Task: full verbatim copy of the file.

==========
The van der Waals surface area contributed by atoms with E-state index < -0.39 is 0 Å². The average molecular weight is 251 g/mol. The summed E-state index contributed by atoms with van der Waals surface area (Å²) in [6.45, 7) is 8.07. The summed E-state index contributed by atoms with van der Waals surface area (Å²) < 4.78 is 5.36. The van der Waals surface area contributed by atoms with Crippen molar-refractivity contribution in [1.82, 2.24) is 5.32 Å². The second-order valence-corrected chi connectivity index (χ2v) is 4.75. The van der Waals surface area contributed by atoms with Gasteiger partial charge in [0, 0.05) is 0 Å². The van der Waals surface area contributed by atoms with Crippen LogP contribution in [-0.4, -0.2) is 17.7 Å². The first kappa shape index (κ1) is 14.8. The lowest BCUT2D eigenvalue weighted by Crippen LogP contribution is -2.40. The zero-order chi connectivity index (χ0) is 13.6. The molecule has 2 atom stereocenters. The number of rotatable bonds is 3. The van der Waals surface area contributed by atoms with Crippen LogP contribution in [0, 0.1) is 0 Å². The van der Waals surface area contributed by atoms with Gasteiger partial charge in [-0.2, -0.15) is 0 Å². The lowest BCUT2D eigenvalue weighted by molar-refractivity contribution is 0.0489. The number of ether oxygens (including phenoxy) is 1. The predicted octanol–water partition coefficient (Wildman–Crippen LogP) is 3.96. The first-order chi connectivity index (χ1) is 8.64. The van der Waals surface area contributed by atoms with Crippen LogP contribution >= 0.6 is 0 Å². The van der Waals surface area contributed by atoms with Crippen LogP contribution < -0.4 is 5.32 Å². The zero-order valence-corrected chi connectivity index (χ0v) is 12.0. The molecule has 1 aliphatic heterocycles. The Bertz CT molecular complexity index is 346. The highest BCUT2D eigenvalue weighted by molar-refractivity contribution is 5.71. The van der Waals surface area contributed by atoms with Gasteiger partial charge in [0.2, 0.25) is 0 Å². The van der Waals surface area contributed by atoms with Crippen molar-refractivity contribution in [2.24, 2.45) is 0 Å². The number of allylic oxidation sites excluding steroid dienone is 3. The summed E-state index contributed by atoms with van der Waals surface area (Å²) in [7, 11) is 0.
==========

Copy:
The van der Waals surface area contributed by atoms with E-state index < -0.39 is 0 Å². The average molecular weight is 251 g/mol. The summed E-state index contributed by atoms with van der Waals surface area (Å²) in [6.45, 7) is 8.07. The summed E-state index contributed by atoms with van der Waals surface area (Å²) < 4.78 is 5.36. The van der Waals surface area contributed by atoms with Crippen molar-refractivity contribution in [1.82, 2.24) is 5.32 Å². The second-order valence-corrected chi connectivity index (χ2v) is 4.75. The van der Waals surface area contributed by atoms with Gasteiger partial charge in [0, 0.05) is 0 Å². The van der Waals surface area contributed by atoms with Crippen LogP contribution in [-0.4, -0.2) is 17.7 Å². The first kappa shape index (κ1) is 14.8. The lowest BCUT2D eigenvalue weighted by Crippen LogP contribution is -2.40. The zero-order chi connectivity index (χ0) is 13.6. The molecule has 2 atom stereocenters. The number of rotatable bonds is 3. The van der Waals surface area contributed by atoms with Crippen LogP contribution in [0, 0.1) is 0 Å². The van der Waals surface area contributed by atoms with Gasteiger partial charge in [-0.2, -0.15) is 0 Å². The lowest BCUT2D eigenvalue weighted by molar-refractivity contribution is 0.0489. The number of ether oxygens (including phenoxy) is 1. The predicted octanol–water partition coefficient (Wildman–Crippen LogP) is 3.96. The first-order chi connectivity index (χ1) is 8.64. The van der Waals surface area contributed by atoms with Crippen LogP contribution >= 0.6 is 0 Å². The van der Waals surface area contributed by atoms with Crippen LogP contribution < -0.4 is 5.32 Å². The zero-order valence-corrected chi connectivity index (χ0v) is 12.0. The molecule has 1 aliphatic heterocycles. The Bertz CT molecular complexity index is 346. The highest BCUT2D eigenvalue weighted by molar-refractivity contribution is 5.71. The van der Waals surface area contributed by atoms with Gasteiger partial charge in [0.2, 0.25) is 0 Å². The van der Waals surface area contributed by atoms with Crippen molar-refractivity contribution in [2.24, 2.45) is 0 Å². The number of allylic oxidation sites excluding steroid dienone is 3. The summed E-state index contributed by atoms with van der Waals surface area (Å²) in [7, 11) is 0.